This outstanding and incredibly scarce early percussion revolver is documented on page 128 of "A Review of 162 Antique Arms and Pertinent Objects. . ." by Robert Held in 1976 and listed as "A very rare Italian five-shot muzzle-loading percussion revolver on the Collier system, 1820-30..." The octagonal Damascus barrel has finely grooved "micro-groove" rifling, a dovetailed blade front sight with large rounded base, "Mazza Armiere di S.A.R. Il Princ. di Salerno" (Mazza Gunmaker/Armorer to His Royal Highness the Prince of Salerno) in gold inlaid script on the upper rib, flourishes of scroll engraving on the upper and lower ribs near the breech, and a notch rear sight at the tail of the upper rib. The cylinder has dual gold bands (one broad and one thin) near the front of the chambers along with an engraved border at the leading edge, nicely shaped cups around each of the nipples and gold inlaid 1-5 respectively on each chamber. The cylinder is manually pulled rearward in order to be advanced by hand while the lock is at full-cock. Each chamber has a rounded extension at the front that fits within the breech end of the barrel providing a tighter gas seal. The breech plate has acanthus scroll, border, and meander engraving. The lock has "Mazza/Napoli." inlaid in gold script within a gold inlaid oval along with border and acanthus scroll engraving. The scroll designs on the hammer have a subtle mask design. The trigger is single set and is enclosed in a scroll engraved trigger guard with a spur. The left side plate features a pair of waterfowl. The nicely figure European walnut stock has fine checkering with scalloped borders, a blank gold wrist escutcheon with light border design, a horn border on the pommel, and a domed steel pommel cap with floral engraving. The Prince of Salerno in this period was Leopoldo Giovanni Giuseppe Michele of Bourbon-Two Sicilies (1790-1851). He was the sixth son of King Ferdinand I of the Two Sicilies (1751-1825) and younger brother of King Francis I of the Two Sicilies (1777-1830). Salvatore Mazza was active from at least 1820 to 1870. In 1842, he is noted as the creator of a rapid fire eight-shot revolver. He also exhibited revolvers among his wares at the International Exhibition in 1862.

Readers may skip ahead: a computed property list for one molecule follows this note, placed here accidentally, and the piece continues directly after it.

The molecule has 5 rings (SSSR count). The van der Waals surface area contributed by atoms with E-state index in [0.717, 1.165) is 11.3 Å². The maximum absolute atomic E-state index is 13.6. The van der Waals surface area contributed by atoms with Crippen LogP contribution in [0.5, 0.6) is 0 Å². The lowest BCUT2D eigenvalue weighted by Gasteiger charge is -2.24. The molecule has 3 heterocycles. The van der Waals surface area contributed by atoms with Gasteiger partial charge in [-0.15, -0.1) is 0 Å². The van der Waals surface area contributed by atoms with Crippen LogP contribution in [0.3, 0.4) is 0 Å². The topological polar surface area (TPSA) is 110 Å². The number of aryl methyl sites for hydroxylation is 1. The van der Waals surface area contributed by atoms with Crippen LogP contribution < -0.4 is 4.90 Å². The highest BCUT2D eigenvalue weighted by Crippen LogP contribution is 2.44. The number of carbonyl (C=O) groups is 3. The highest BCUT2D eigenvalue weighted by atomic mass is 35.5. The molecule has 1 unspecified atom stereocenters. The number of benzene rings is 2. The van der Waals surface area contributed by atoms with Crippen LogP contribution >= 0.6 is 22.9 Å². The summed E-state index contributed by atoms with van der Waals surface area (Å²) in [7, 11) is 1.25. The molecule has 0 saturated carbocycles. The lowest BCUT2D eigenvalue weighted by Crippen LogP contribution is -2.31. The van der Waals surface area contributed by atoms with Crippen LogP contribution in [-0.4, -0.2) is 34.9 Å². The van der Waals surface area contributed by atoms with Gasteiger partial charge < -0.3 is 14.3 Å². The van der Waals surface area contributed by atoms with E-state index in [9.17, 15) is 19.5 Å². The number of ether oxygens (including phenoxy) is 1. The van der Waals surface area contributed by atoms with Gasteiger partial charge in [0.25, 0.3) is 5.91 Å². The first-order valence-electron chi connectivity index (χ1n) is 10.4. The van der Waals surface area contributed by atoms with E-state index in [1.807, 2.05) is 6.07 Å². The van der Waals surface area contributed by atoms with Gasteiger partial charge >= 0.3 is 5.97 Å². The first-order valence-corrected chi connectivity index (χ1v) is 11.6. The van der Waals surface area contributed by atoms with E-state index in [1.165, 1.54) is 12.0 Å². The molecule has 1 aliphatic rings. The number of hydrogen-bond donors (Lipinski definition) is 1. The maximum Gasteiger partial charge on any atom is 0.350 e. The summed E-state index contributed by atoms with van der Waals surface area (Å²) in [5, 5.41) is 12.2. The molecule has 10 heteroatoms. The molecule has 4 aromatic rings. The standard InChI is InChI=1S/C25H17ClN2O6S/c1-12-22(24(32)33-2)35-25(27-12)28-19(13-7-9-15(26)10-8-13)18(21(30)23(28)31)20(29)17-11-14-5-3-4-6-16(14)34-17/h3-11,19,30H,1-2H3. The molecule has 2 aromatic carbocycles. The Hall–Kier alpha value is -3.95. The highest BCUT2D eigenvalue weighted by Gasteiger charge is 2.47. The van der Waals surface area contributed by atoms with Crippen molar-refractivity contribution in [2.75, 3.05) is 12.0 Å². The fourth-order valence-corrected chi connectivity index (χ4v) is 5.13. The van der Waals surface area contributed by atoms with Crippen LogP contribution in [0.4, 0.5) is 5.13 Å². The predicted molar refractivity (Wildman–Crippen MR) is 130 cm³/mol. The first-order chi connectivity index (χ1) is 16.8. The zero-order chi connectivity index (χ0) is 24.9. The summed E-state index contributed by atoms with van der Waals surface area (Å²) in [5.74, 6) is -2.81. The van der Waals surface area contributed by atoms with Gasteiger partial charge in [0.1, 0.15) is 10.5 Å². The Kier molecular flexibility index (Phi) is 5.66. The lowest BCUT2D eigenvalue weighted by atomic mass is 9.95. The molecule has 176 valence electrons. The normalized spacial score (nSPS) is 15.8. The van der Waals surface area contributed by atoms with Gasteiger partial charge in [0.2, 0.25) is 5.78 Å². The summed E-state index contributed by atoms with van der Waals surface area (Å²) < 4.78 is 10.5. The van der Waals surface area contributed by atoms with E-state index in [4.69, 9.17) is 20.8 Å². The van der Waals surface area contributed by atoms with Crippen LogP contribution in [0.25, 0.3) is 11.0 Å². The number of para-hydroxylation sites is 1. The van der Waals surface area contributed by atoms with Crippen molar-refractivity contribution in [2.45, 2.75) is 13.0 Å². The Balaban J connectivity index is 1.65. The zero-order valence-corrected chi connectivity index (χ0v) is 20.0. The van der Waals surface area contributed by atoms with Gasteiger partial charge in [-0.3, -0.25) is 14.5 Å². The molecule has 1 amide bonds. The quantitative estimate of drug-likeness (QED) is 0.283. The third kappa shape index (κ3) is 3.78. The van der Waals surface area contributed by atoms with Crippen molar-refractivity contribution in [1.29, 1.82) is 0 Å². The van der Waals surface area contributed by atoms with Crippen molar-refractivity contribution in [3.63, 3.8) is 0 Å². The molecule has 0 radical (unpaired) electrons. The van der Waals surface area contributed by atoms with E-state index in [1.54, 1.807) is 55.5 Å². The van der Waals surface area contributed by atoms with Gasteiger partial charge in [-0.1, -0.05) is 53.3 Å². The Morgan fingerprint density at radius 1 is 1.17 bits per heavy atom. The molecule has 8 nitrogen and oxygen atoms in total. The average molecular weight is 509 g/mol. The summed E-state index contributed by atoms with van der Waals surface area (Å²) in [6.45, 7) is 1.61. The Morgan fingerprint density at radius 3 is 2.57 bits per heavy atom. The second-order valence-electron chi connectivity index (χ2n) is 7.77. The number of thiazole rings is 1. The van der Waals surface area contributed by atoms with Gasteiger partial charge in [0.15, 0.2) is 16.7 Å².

Very fine. Nearly all of the original gold inlay remains, and the engraving remains distinct. The barrel retains 80% plus of the original brown finish and has distinct twist pattern and minor wear. The casehardened cylinder, lock, and furniture retain 80% of the original case colors and have some light spotting and mottled gray and brown patina where the colors are fading. A small piece of the spring ahead of the cylinder is absent. The stock is fine and has crisp checkering, some light dings and scratches, attractive figure, a faint crack above the tail of the lock, some cracking and pieces absent from the contrasting pommel border, and a slight gap between the stock and rear of the breech plate. The revolver remains mechanically excellent. Collier revolvers are rare and historically significant firearms as important predecessors of Samuel Colt's revolvers. The percussion "Third Model" Collier revolvers are very rare, and those by other firms are even more so. This revolver with its high condition, bright gold inlays, and high overall condition is truly worthy of any advanced firearms collection.
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